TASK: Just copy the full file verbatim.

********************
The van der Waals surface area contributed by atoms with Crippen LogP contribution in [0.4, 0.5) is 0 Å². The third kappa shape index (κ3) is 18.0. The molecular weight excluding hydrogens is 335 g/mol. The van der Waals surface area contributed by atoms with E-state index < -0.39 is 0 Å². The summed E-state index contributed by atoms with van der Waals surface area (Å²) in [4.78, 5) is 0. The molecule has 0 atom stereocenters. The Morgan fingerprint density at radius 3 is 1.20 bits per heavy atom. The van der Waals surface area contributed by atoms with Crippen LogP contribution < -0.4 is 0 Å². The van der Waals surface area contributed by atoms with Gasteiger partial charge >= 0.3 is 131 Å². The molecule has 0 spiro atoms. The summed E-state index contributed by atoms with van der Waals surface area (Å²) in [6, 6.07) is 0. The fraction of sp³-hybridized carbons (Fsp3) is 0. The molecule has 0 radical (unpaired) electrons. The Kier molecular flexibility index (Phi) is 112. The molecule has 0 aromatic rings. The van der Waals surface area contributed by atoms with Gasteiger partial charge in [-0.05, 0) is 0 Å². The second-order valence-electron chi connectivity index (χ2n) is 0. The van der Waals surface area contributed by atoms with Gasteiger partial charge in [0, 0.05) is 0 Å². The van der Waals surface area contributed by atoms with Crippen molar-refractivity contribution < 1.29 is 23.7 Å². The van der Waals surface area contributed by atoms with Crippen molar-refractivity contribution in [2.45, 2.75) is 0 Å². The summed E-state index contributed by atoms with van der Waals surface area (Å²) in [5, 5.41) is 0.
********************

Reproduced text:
The van der Waals surface area contributed by atoms with Crippen LogP contribution in [0.4, 0.5) is 0 Å². The third kappa shape index (κ3) is 18.0. The molecular weight excluding hydrogens is 335 g/mol. The van der Waals surface area contributed by atoms with E-state index < -0.39 is 0 Å². The summed E-state index contributed by atoms with van der Waals surface area (Å²) in [4.78, 5) is 0. The molecule has 0 atom stereocenters. The Morgan fingerprint density at radius 3 is 1.20 bits per heavy atom. The van der Waals surface area contributed by atoms with Crippen LogP contribution < -0.4 is 0 Å². The van der Waals surface area contributed by atoms with Gasteiger partial charge >= 0.3 is 131 Å². The molecule has 0 spiro atoms. The summed E-state index contributed by atoms with van der Waals surface area (Å²) in [6, 6.07) is 0. The fraction of sp³-hybridized carbons (Fsp3) is 0. The molecule has 0 radical (unpaired) electrons. The Kier molecular flexibility index (Phi) is 112. The molecule has 0 aromatic rings. The van der Waals surface area contributed by atoms with Gasteiger partial charge in [-0.05, 0) is 0 Å². The second-order valence-electron chi connectivity index (χ2n) is 0. The van der Waals surface area contributed by atoms with Gasteiger partial charge in [0, 0.05) is 0 Å². The van der Waals surface area contributed by atoms with Crippen molar-refractivity contribution < 1.29 is 23.7 Å². The van der Waals surface area contributed by atoms with Crippen molar-refractivity contribution in [2.45, 2.75) is 0 Å². The summed E-state index contributed by atoms with van der Waals surface area (Å²) in [5, 5.41) is 0.